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It seems that whenever "if and when" could be used, just saying "if" would work fine. Is there any situation where "if and when" is different than just "if"?

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If Alone does not require the consequence to happen right away:

If the rooster crows, get up. (Does not specify that you must get up at that time, just that you must get up at some point.)

If you make coffee, bring me some. (Does not require you to bring me some right when you make it.)

When Alone does not imply that we talk about a consequence:

When the rooster crows, get up. (May imply that you should get up at the time the rooster usually crows, even if it doesn’t this time.)

When you make coffee, bring me some. (May be taken as a general directive without implication that you will be making coffee at any particular point in time.)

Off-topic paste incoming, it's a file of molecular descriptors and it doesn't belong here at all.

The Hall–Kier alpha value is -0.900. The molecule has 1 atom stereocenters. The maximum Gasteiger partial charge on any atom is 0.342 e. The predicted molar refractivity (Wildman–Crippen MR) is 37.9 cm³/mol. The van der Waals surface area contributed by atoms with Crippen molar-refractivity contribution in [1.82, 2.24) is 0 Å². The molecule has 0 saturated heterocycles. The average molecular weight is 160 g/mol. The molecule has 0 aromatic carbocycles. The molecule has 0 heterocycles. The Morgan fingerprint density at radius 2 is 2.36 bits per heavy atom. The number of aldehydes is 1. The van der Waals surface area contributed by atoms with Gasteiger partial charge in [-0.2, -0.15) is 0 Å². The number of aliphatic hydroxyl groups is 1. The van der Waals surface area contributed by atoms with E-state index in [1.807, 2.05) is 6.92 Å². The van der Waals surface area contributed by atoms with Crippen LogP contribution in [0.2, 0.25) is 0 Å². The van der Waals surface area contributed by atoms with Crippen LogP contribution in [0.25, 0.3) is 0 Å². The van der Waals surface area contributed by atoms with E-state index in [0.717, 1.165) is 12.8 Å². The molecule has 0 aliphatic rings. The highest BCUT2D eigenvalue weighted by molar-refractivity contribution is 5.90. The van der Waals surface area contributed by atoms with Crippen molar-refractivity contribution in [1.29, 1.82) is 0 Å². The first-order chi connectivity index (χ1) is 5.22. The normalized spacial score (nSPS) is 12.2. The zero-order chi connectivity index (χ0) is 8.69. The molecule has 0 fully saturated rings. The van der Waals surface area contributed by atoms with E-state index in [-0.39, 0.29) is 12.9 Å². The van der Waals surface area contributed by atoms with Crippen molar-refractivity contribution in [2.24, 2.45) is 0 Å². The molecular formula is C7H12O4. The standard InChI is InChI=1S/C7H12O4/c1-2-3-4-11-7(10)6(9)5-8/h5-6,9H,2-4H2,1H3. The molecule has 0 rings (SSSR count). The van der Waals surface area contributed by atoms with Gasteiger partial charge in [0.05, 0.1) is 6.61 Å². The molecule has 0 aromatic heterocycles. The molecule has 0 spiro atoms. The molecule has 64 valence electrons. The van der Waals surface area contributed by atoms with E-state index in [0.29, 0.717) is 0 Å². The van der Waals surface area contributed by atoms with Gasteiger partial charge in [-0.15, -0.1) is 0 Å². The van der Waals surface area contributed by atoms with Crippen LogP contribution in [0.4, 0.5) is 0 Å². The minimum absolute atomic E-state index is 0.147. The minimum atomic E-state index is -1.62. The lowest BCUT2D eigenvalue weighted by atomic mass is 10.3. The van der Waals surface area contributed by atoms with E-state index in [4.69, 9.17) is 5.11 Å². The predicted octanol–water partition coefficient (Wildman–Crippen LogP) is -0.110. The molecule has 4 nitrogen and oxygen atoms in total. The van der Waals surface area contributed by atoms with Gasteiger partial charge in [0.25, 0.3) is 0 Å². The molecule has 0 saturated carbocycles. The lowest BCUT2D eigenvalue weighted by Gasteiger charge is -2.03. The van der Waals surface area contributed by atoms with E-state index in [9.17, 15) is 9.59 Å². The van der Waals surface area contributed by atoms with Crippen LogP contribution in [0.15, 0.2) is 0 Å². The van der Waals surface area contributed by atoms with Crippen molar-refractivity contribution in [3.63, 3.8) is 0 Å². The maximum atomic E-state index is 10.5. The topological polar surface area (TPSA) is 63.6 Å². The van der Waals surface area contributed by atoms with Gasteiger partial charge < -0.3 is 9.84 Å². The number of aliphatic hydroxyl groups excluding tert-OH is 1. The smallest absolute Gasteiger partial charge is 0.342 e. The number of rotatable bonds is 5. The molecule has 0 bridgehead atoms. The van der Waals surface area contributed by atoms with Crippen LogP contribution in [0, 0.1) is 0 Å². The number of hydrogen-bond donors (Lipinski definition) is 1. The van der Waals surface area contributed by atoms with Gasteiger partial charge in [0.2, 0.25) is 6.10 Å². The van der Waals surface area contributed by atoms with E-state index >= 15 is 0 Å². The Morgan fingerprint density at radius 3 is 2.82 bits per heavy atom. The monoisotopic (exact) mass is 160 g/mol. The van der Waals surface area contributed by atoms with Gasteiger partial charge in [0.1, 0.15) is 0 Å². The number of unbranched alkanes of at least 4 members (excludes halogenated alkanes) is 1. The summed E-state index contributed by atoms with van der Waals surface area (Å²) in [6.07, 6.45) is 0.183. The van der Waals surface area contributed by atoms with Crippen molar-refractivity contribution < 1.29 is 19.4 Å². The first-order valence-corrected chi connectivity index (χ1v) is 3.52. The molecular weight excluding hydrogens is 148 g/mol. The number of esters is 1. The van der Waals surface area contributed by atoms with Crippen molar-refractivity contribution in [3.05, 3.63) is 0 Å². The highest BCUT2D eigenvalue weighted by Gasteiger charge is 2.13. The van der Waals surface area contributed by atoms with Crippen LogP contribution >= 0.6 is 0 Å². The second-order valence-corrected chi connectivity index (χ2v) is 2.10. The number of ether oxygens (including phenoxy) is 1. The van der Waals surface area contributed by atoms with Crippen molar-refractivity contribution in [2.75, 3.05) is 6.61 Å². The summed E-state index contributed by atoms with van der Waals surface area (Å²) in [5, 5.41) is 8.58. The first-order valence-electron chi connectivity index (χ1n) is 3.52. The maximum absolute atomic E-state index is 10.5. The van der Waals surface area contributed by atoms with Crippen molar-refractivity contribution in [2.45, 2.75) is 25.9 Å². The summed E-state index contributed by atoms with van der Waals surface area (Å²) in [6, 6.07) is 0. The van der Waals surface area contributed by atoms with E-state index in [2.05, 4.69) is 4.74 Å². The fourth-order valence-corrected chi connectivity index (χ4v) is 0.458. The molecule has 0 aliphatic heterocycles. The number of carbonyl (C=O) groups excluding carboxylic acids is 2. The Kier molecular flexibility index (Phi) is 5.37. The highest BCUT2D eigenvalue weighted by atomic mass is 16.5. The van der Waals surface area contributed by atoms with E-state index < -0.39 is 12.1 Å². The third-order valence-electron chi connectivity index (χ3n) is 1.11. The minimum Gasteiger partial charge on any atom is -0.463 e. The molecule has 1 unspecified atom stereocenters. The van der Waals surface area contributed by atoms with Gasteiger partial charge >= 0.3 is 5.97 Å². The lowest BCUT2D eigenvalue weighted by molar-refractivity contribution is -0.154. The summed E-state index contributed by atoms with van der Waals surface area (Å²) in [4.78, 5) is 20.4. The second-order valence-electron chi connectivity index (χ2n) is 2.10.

If and when establishes a consequence and requires it happen right away:

If and when the rooster crows, get up. (There is some doubt as to whether the rooster will crow, but get up at the occasion, provided it occurs.)

If and when you make coffee, bring me some. (Your making coffee is not a given, but should you do so, bring me some at the time when you do make it.)

Examples taken from the article "if and when" by James Harbeck. Emphasis mine.

Beyond the logical aspect, "if and when" has additional emphasis than plain "if", as such it is often used with a connotations of doubt - "If and when you finally decide to do it..." - even when finishing is certain but time isn't - "If and when this is done here...".

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